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Gov’t fully awards reissued T-bonds


THE GOVERNMENT made a full award of the reissued 10-year Treasury bonds (T-bonds) it auctioned off on Wednesday at a lower average rate as the Bangko Sentral ng Pilipinas (BSP) is expected to keep borrowing costs steady for the rest of the year.

The Bureau of the Treasury (BTr) raised P30 billion as planned from the reissued 10-year bonds on Wednesday, with total bids for the offer reaching P54.542 billion.

The bonds, which have a remaining life of five years and four months, were awarded at an average rate of 6.22%, with accepted yields ranging from 6.15% to 6.25%.

The average rate of the reissued bonds was 54 basis points (bps) lower than the 6.76% quoted for the papers when they were last offered on July 12, 2022. It was likewise 65.5 bps below the 6.875% coupon for the series.

The average rate was also 3.7 bps lower than the 6.257% quoted for the five-year bond and 3.4 bps below the 6.254% seen for the same bond series at the secondary market before Wednesday’s auction, based on PHP Bloomberg Valuation Service (BVAL) Reference Rates data provided by the Treasury.

“The Auction Committee fully awarded the reissued 10-year Treasury Bonds at today’s auction. With a remaining term of five years and four months, the reissued bonds (FXTN 10-64) fetched an average rate of 6.22%, lower than the original coupon rate of 6.875% set on its original issuance in January 2019 and current secondary market benchmark rates,” the BTr said in a statement on Wednesday.

“The auction attracted P54.5 billion in total tenders, 1.8 times the P30 billion offer. With its decision, the committee raised the full program of P30 billion, bringing the total outstanding volume for the series to P325 billion,” it added.

The bonds were awarded at a lower average rate amid “expectations of steady BSP policy rates in the near-term,” a trader said in an e-mail.

BSP Governor Eli M. Remolona, Jr. last week said the central bank’s stance remains hawkish, with rate cuts unlikely for the rest of the year, as inflation is still elevated.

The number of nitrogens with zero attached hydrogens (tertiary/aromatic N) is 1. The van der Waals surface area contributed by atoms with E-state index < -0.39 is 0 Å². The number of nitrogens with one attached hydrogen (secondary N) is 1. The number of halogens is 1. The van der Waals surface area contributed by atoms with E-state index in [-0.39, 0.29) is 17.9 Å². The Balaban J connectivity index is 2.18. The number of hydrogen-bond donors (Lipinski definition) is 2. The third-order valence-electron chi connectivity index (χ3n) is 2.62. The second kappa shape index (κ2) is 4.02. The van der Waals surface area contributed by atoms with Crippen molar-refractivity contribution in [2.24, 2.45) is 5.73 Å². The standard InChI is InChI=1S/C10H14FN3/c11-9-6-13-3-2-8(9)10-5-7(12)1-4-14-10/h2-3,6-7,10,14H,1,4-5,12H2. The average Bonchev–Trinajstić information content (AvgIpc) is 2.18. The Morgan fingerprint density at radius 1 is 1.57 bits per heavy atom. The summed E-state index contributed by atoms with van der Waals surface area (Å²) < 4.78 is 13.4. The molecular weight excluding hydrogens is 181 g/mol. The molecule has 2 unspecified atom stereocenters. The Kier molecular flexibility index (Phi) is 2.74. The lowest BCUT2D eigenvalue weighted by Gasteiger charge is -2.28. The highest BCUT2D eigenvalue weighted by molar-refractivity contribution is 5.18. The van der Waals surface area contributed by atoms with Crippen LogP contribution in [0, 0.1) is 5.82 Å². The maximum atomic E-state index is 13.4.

The Monetary Board kept benchmark interest rates steady for a third straight meeting this month, but said it is prepared to resume tightening if needed amid risks to inflation.

The BSP this month left its overnight reverse repurchase rate unchanged at a near 16-year high of 6.25%. Interest rates on the overnight deposit and lending facilities were maintained at 5.75% and 6.75%, respectively.

The central bank raised borrowing costs by 425 bps from May 2022 to March 2023 to tame inflation.

The Monetary Board will hold its next policy meeting on Sept. 21.

T-bond rates also tracked the drop in benchmark US Treasury yields, Rizal Commercial Banking Corp. Chief Economist Michael L. Ricafort said in a Viber message.

US Treasury yields retreated after a sharp fall in US job openings increased the likelihood of a US Federal Reserve rate hike pause, Reuters reported.

Benchmark 10-year notes last rose 24/32 in price to yield 4.1178%, down from 4.212% late on Monday.

The Fed raised borrowing costs by 25 bps last month, bringing its target rate to a range between 5.25% and 5.5%.

It has hiked rates by a cumulative 525 bps since it began its tightening cycle in March last year.

The US central bank will hold its next policy review on Sept. 19-20.

Wednesday’s T-bond offering was the last for the month. The BTr raised P110.235 billion from the long tenors, short of the P150-billion program.

The government borrows from local and foreign sources to help fund its budget deficit, which is capped at 6.1% of gross domestic product this year. — A.M.C. Sy with Reuters

Neil Banzuelo

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